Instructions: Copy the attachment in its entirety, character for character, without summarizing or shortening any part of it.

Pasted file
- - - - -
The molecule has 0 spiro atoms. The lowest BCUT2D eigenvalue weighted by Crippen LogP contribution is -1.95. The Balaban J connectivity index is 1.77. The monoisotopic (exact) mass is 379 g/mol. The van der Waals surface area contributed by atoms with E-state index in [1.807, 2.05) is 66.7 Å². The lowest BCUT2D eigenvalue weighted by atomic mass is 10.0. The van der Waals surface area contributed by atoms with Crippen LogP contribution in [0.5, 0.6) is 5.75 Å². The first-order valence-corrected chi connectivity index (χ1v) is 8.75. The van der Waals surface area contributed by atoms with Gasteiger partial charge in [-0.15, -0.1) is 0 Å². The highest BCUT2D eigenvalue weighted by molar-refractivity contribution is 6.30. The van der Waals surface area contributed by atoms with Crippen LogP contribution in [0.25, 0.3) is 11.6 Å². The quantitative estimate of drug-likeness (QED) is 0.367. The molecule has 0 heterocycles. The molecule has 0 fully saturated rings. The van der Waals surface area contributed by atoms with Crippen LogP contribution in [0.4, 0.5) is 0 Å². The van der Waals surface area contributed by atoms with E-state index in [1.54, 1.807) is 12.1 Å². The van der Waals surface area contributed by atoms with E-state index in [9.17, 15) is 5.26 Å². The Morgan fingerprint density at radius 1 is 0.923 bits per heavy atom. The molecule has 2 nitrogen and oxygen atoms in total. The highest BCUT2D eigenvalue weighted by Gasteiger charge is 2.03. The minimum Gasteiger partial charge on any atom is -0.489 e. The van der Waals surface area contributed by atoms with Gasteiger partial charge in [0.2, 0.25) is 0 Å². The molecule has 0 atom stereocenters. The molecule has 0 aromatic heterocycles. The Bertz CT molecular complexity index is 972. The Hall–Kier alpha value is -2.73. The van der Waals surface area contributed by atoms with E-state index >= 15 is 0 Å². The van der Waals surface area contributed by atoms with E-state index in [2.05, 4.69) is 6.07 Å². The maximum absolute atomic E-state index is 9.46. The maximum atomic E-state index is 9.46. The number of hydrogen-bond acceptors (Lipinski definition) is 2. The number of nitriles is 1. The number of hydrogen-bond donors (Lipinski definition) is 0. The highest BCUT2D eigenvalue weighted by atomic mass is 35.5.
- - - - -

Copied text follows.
The molecule has 0 spiro atoms. The lowest BCUT2D eigenvalue weighted by Crippen LogP contribution is -1.95. The Balaban J connectivity index is 1.77. The monoisotopic (exact) mass is 379 g/mol. The van der Waals surface area contributed by atoms with E-state index in [1.807, 2.05) is 66.7 Å². The lowest BCUT2D eigenvalue weighted by atomic mass is 10.0. The van der Waals surface area contributed by atoms with Crippen LogP contribution in [0.5, 0.6) is 5.75 Å². The first-order valence-corrected chi connectivity index (χ1v) is 8.75. The van der Waals surface area contributed by atoms with Gasteiger partial charge in [-0.15, -0.1) is 0 Å². The highest BCUT2D eigenvalue weighted by molar-refractivity contribution is 6.30. The van der Waals surface area contributed by atoms with Crippen LogP contribution in [0.25, 0.3) is 11.6 Å². The quantitative estimate of drug-likeness (QED) is 0.367. The molecule has 0 heterocycles. The molecule has 0 fully saturated rings. The van der Waals surface area contributed by atoms with Crippen LogP contribution in [0.4, 0.5) is 0 Å². The van der Waals surface area contributed by atoms with E-state index in [1.54, 1.807) is 12.1 Å². The van der Waals surface area contributed by atoms with E-state index in [9.17, 15) is 5.26 Å². The Morgan fingerprint density at radius 1 is 0.923 bits per heavy atom. The molecule has 2 nitrogen and oxygen atoms in total. The highest BCUT2D eigenvalue weighted by Gasteiger charge is 2.03. The minimum Gasteiger partial charge on any atom is -0.489 e. The van der Waals surface area contributed by atoms with Gasteiger partial charge in [0.2, 0.25) is 0 Å². The molecule has 0 atom stereocenters. The molecule has 0 aromatic heterocycles. The Bertz CT molecular complexity index is 972. The Hall–Kier alpha value is -2.73. The van der Waals surface area contributed by atoms with E-state index >= 15 is 0 Å². The van der Waals surface area contributed by atoms with E-state index in [2.05, 4.69) is 6.07 Å². The maximum absolute atomic E-state index is 9.46. The maximum atomic E-state index is 9.46. The number of hydrogen-bond acceptors (Lipinski definition) is 2. The number of nitriles is 1. The number of hydrogen-bond donors (Lipinski definition) is 0. The highest BCUT2D eigenvalue weighted by atomic mass is 35.5.